According to a recent report by eMarketer, those who watch television shows streamed via Internet, go to Hulu, those who want films, go to NetFlix. Personally, it’s no surprise. But what might be a surprise is the age of those viewers.
What is the big reason for viewers going to longer content? Age, says eMarketer. With 86% of the 18-to-24 age group already watching video they’re set to push the envelope and breach the 95th percentile within the next couple years. Lagging behind slightly is the 25-to-34 age group and the 12-to-17-year-olds. Of course, that last group isn’t buying up all those Internet-ready TVs we’re seeing ship to market and so are probably not helping push Internet-video-to-TV growth as much as the others.
My age group is in fourth and should top 75% this year and reach 80% by 2014 they say. Now I don’t have a lot of friends my age and many are outside of that demographic (more in the previous age ranges I stated) so if I were to gather my small group of near-age friends I would say it might not be as high as they expect. But it’s a minute cross-section of the demographic that I deal with. The majority of my friends in the 35-44 range are watching videos via Facebook and YouTube.
It might not seem like a large difference, 68% of 45-54 versus 95% of 18-24-year-olds. When you look at the population in the US you find that it accounts for the majority of the population, over 205M people total. In 2000 the U.S. Census counted 26% of the population being under 18 and 62% were 18-64 with 12% over 65.
- 0–14 years: 20.2%
(male 31,639,127/female 30,305,704)
- 15–64 years: 67.0%
(male 102,665,043/female 103,129,321)
- 65 years and over: 12.8%
(male 16,901,232/female 22,571,696)
So there’s a slight shift toward the middle. Breaking down the middle to fit more neatly into the eMarketer demographics we get roughly this:
- Approximately 60M are 0-14
- Approximately 40M are 10-19
- 19M are 20-24
- 40M are 25-34
- 44M are 35-44
- 38M are 45-54
It’s not exact but you can see that there are slightly more people in the 35-44 age range and 77% is about 34 million Americans while 86% of 18-24 is (very roughly) around 30M and 84% of 25-34 is 34 million. On the higher end, 68% of the 45-54 demographic is about 22 million.
So by number of people it shakes out sort of like this:
- 35-44 (33.88)
- 25-34 (33.6)
- 18-24 (25-30M hard to judge could be fourth)
- 45-54 (22M)
So whom would you like to target with your online video? Certainly 12-34 year olds as they are a vast majority of the video viewing population, but, don’t forget about those of us hovering around our 40th birthday as we are seemingly a major consumer of online video.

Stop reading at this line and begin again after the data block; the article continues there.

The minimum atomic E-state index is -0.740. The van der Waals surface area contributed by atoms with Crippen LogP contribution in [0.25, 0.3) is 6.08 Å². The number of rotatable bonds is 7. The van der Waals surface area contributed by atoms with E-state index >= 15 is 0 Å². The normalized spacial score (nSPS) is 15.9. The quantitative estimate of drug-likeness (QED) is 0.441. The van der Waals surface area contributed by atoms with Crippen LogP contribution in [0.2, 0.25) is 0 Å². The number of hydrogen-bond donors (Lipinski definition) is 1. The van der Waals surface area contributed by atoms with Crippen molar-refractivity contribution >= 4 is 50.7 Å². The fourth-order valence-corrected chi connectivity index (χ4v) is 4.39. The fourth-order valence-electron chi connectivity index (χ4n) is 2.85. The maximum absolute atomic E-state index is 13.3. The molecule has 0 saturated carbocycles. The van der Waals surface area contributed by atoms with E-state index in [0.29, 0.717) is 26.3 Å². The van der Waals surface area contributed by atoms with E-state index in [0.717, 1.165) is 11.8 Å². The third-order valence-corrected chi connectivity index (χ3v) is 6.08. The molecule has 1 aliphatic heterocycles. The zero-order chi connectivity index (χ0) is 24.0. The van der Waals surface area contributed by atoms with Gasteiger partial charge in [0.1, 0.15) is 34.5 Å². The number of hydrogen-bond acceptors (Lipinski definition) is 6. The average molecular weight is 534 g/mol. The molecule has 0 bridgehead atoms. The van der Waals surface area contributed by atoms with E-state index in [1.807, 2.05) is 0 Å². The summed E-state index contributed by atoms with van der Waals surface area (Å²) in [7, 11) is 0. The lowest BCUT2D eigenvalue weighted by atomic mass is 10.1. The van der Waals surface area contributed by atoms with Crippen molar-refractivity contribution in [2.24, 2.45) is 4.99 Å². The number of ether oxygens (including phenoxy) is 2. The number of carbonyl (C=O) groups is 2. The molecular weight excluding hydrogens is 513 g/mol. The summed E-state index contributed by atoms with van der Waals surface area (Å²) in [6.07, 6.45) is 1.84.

Totaling my estimates above gives us about 120 million Americans. So that leaves, according to ComScore’s Video Metrix from April, 58 million Americans watching video outside of the 18-54 age group. Some quick math shows:
- 55-64 is about 26 million people, 43% is 11,18 million people only.
- 65+ is about 37 million people and 25.8% is only 9.5 million.
- 0-18 is approximately 80 million people who could account for up to 38 million video viewers, a major segment of the online video viewing audience, some 21.3% and possibly the largest of all of the demographics
Now remember, there’s some margin of error in all of this as I’m using population demographic info from 2000, estimates from 2009, eMarketers demographics (and shoehorning the US Census into them) as well as comScore’s video metrix for online video viewers (not quite 100% direct measure), so there could be a healthy margin of error overall. But it’s fun to do math, isn’t it?
What I would really like to see would be a report that looks at the length of videos watched by demographic and the sites where they watch them. Then we might have a far better way to target. If the 18-44 crowd is watching Hulu that’s a good place to market Internet-ready TVs, Blu-Ray players and other tech. If the majority of the 0-18 crowd is watching on YouTube it’s a good place to market toys, games and lower-end technology. However, I think Google might be averse to such a report as it could show that those 13B streams and 136M viewers aren’t such a major buying power as they would probably like advertisers to think. I’m sure they also have their own numbers since many of the YouTube viewers have accounts there and one of the profile fields is…age (or whether or not to show it on one’s profile).